I used to love learning how to make Halloween cookie recipes when my children were young. I usually would make them for my kids to take to school for their classmates. I would also bake enough to put in small bags with other goodies to give out to the “trick or treaters” or “beggars” as we called them when I was young. While I was baking I also made enough to serve at home to family and friends stopping by.
Halloween or as some call it All Hallows Eve dates back to the seventeen hundreds and is celebrated in many countries. Adults and children celebrate by dressing in costumes and covering their faces with masks. Since the late 1940’s, it has been customary for the children to dress in costumes and go from door to door saying “trick or treat”. This means that if the person does not give them candy or some type of treats or money, they can expect to receive a “trick”.
When I was young, homes were asked to leave the porch light on if they wanted to give out treats and participate in the evening event. The “trick” usually would come in the form of something mischievous being done like dumping their trash cans. In actuality, if a home did not leave their light on and chose not to participate, it was no big deal; we simply went on the next house which was lit up.
Although I loved learning how to make Halloween cookie recipes, candy making and packing the goodies for all the little kids, many people choose not to celebrate this holiday because of its pagan roots. As I got older (and wiser), I no longer celebrate this occasion like I once did. I saw so many dangers of my kids out “trick or treating”, even with me at their side that I stopped this annual practice while they were still young. Instead on this evening, I would have a party at home or a small “fall festival” for my family.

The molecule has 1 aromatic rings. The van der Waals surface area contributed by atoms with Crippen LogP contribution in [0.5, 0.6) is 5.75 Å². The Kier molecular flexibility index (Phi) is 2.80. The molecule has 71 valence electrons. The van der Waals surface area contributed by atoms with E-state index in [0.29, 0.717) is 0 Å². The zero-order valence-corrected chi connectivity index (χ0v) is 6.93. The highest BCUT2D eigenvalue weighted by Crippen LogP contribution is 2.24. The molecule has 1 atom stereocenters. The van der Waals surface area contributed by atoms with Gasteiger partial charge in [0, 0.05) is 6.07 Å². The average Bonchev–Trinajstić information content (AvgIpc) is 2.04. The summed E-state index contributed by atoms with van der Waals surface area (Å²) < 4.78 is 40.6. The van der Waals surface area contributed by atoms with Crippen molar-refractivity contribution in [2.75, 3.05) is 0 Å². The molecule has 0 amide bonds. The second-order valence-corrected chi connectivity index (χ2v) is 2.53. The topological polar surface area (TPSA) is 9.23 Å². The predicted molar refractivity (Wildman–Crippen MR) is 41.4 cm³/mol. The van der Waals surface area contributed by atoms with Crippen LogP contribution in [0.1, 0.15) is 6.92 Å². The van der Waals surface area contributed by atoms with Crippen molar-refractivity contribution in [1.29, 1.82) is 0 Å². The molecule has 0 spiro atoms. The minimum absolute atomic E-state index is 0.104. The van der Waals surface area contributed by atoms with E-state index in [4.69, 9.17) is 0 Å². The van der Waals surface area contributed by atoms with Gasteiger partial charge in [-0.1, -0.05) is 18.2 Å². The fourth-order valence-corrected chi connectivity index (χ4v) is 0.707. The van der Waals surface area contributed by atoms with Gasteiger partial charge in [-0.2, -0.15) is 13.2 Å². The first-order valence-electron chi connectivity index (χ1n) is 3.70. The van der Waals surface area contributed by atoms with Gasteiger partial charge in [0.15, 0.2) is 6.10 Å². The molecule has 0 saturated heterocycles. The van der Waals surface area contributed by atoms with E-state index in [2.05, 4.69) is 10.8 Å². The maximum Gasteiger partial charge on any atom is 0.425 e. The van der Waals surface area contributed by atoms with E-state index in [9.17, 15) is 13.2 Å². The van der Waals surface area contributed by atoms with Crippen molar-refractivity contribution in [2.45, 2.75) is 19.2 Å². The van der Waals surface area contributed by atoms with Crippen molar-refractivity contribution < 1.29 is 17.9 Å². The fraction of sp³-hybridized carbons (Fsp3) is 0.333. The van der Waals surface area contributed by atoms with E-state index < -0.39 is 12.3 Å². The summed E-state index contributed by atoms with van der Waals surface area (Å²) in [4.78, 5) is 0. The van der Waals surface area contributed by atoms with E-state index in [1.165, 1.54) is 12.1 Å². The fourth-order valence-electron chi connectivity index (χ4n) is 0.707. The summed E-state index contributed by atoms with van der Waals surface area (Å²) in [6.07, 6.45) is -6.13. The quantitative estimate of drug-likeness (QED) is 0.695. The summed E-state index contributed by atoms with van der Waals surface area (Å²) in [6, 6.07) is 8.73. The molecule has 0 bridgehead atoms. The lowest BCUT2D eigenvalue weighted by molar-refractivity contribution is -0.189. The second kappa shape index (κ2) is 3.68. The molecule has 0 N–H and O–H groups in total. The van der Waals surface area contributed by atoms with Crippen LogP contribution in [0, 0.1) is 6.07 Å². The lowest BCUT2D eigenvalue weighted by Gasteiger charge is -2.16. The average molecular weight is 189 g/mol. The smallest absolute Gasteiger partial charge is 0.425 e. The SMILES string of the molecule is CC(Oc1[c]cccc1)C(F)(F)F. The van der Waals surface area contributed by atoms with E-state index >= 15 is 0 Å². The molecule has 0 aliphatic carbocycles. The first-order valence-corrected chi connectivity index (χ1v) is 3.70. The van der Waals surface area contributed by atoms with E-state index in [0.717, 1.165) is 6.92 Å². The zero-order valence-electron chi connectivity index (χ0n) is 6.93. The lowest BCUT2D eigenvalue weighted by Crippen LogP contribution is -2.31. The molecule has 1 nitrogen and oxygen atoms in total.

Halloween falls at the end of October here in the United States. I still love learning how to make Halloween cookie recipes but now I prefer to center them on a fall festival theme. I have noticed people doing this in many areas of this country. The fall decorations are so beautiful in areas like the Appalachians and everyone seems to enjoy the fall festivals or harvest festivals better than people enjoy Halloween; even the children. There are pumpkins everywhere to make great pumpkin cakes, breads and cookies for the celebrations.
I found a Wilton’s pumpkin cookie pan at Ross Store for only $6.99. I
have so many of the decorative pans but I never saw this one before and
it made cookie baking look so easy. These pumpkins turn out so cute and
they were easy to bake. Here is the Wilton recipe which was on the pan
and I used for these decorative “Jack-o-lantern” cookies.
Halloween cookie recipes that are baked in molds are really easy to decorate.
Preheat oven to 350F degrees.
If using the pan lightly spray cavities.
NOTE: This recipe is so buttery, if you are using a regular cookie sheet, I would not grease the pan. These are crispier cookies with a good buttery taste.
In a large bowl, beat the butter and sugar with an electric mixer on medium speed until well blended.
Beat in the egg, vanilla and almond; mix well.
Combine the flour and salt; add to the butter mixture and blend well.
Press dough filling cavities of pan 2/3 full.
This recipe makes 2 dozen cookies so dividing the dough into 24 parts makes filling the pan easy.